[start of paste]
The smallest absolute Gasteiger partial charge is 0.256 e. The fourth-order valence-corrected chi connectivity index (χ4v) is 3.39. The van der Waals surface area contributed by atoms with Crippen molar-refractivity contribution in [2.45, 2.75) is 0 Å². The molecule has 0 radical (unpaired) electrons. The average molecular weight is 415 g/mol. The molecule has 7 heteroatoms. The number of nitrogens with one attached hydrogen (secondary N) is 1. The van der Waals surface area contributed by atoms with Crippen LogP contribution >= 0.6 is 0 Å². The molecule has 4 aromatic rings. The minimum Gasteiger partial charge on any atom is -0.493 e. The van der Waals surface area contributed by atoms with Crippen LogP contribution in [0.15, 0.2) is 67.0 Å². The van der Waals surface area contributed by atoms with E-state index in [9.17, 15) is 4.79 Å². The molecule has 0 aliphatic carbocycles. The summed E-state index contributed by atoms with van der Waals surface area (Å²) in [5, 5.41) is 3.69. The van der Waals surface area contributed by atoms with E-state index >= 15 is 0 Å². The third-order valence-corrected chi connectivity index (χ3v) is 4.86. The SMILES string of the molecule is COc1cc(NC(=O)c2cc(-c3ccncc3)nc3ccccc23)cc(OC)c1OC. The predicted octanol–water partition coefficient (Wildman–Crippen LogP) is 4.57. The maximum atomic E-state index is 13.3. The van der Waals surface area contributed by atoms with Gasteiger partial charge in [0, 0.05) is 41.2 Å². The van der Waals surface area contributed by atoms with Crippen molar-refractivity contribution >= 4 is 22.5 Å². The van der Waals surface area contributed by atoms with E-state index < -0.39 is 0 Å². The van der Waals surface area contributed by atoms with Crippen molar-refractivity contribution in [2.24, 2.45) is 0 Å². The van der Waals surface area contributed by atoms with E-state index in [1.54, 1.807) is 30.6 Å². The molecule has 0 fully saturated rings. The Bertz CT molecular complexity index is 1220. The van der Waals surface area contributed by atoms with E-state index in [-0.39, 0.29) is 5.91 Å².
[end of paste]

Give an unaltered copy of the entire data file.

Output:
The smallest absolute Gasteiger partial charge is 0.256 e. The fourth-order valence-corrected chi connectivity index (χ4v) is 3.39. The van der Waals surface area contributed by atoms with Crippen molar-refractivity contribution in [2.45, 2.75) is 0 Å². The molecule has 0 radical (unpaired) electrons. The average molecular weight is 415 g/mol. The molecule has 7 heteroatoms. The number of nitrogens with one attached hydrogen (secondary N) is 1. The van der Waals surface area contributed by atoms with Crippen LogP contribution >= 0.6 is 0 Å². The molecule has 4 aromatic rings. The minimum Gasteiger partial charge on any atom is -0.493 e. The van der Waals surface area contributed by atoms with Crippen LogP contribution in [0.15, 0.2) is 67.0 Å². The van der Waals surface area contributed by atoms with E-state index in [9.17, 15) is 4.79 Å². The molecule has 0 aliphatic carbocycles. The summed E-state index contributed by atoms with van der Waals surface area (Å²) in [5, 5.41) is 3.69. The van der Waals surface area contributed by atoms with E-state index >= 15 is 0 Å². The third-order valence-corrected chi connectivity index (χ3v) is 4.86. The SMILES string of the molecule is COc1cc(NC(=O)c2cc(-c3ccncc3)nc3ccccc23)cc(OC)c1OC. The predicted octanol–water partition coefficient (Wildman–Crippen LogP) is 4.57. The maximum atomic E-state index is 13.3. The van der Waals surface area contributed by atoms with Gasteiger partial charge in [0, 0.05) is 41.2 Å². The van der Waals surface area contributed by atoms with Crippen molar-refractivity contribution >= 4 is 22.5 Å². The van der Waals surface area contributed by atoms with E-state index < -0.39 is 0 Å². The van der Waals surface area contributed by atoms with Crippen molar-refractivity contribution in [2.24, 2.45) is 0 Å². The van der Waals surface area contributed by atoms with E-state index in [1.54, 1.807) is 30.6 Å². The molecule has 0 fully saturated rings. The Bertz CT molecular complexity index is 1220. The van der Waals surface area contributed by atoms with E-state index in [-0.39, 0.29) is 5.91 Å².